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History at Wilshere-Dacre



We aim for a high-quality history curriculum which should inspire in pupil’s a curiosity about Britain’s past and that of the wider world. Our aim is to encourage children to develop an appreciation and understanding of the past, evaluating a range of primary and secondary sources. Our children will be able to explain clearly how these sources give us an insight about how people around the word used to live and how these interpretations may differ. We aim to provide a history education which is fully inclusive for every child.


The aims of teaching history within our school are:

• To enable children to know about significant events in British history and to appreciate how things have changed over time;

• To develop a sense of chronology;

• To understand how Britain is part of a wider European culture and to study some aspects of European history;

• To have some knowledge and understanding of historical development in the wider world;

• To help children understand society and their place within it, so that they develop a sense of their cultural heritage;

• To develop in children the skills of enquiry, investigation, analysis, evaluation, debate, interpretation, problem solving and presentation.  




History units follow three stages: Engage, Develop and Reflect. At the beginning of a unit, teachers plan exciting wow days to engage and enthuse the children. This is followed by the Develop stage, where lessons are taught which cover the key unit objectives. The final stage is the Reflect stage, which is used to address misconceptions and reteach historical skills, which are not yet consolidated.  


Our History curriculum is based around the substantive concepts of democracy and invasion. These substantive concepts are the core knowledge that builds children’s learning from one period to the next. Through continuously building upon each concept and revisiting the concepts time and time again in different contexts, children can build a strong narrative in their mind about how these concepts have changed over time and why. Ultimately, building a narrative of the world and its people.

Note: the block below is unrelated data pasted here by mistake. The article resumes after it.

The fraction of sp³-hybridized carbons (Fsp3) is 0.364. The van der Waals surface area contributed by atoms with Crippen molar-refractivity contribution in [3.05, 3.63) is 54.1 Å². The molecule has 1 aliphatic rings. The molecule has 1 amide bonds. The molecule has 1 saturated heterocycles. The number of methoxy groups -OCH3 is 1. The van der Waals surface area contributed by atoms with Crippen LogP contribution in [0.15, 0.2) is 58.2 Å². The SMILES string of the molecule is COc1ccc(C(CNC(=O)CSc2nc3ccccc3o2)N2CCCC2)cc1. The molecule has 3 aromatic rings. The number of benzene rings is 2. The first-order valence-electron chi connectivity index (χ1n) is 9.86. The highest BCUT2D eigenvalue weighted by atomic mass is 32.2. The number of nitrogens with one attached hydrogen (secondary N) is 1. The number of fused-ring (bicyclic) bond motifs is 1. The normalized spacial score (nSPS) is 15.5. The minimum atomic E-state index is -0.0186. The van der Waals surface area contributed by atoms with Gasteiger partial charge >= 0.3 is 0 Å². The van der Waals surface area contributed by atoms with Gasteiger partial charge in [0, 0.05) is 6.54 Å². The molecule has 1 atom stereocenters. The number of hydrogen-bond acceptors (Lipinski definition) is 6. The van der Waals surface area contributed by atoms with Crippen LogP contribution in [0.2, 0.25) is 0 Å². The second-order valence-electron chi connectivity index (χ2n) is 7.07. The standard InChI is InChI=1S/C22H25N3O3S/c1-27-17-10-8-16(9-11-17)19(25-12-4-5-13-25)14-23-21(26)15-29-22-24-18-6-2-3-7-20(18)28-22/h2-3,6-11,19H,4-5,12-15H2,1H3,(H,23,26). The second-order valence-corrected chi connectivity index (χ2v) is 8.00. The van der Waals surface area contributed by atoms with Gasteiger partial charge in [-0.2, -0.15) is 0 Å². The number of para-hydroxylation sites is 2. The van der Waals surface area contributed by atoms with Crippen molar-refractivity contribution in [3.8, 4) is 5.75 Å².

When planning history, prior knowledge and skills covered are taken into account so that children are able to make connections with prior learning and to ensure there is clear progression across the school. All history lessons start with a recall starter, which recap previous learning from a range of foundation subjects and history vocabulary from previous units.


Teachers cater for the varying needs of all learners, scaffolding when necessary and as appropriate, and ensuring an appropriate level of challenge. Assessment is ongoing throughout the history curriculum. Each unit, children undertake two assessment tasks, which informs planning and allows teachers to assess against the coverage of key skills and knowledge.


Tier 3 vocabulary has been mapped out across all year groups to ensure consistency and progression. 10 tier 3 words have been selected for each unit and are taught across a half term. Vocabulary is taught in context and children are encouraged to use the key vocabulary both orally and in written work. Vocabulary is displayed in the classroom and children record definitions in their books. Teachers encourage discussion techniques such as ABC (Agree, Build on and Challenge) in lessons to promote debate and provide opportunities for use of key vocabulary.


To further develop their understanding and enrich the curriculum, children are given a variety of learning experiences both inside and outside of the classroom, through wow days, historical visits and in school workshops. These experiences enhance children’s historical knowledge, understanding and skills.


To ensure the curriculum is representative of our community, we teach Our History on a half-termly basis. The history of those from ethnic or ethnic minority groups and people from ethnic minority backgrounds is interwoven through the history curriculum when appropriate.




In history, children are confident and able to talk about what they have learnt using subject specific vocabulary. Children enjoy history and are able to recall their learning over time. Children’s work demonstrates that history is taught at an age-appropriate standard across each year group with opportunities planned in for pupils working at greater depth. Work is of good quality and demonstrates that children are acquiring knowledge, skills and vocabulary in an appropriate sequence. In books, there is evidence of a broad and balanced curriculum. Children ask perceptive questions, think critically, weigh evidence, sift arguments and develop perspective and judgement. Children are equipped with the historical skills and knowledge that will enable them to be ready for the curriculum at Key Stage 3 and for life as an adult in the wider world. The school environment is history rich through displays and vocabulary.

I like learning about things that have happened in the past, that we can compare to our life today. - Year 4 pupil 


Learning about the past is very important because it helps us to understand why things are the way they are today. - Year 5 pupil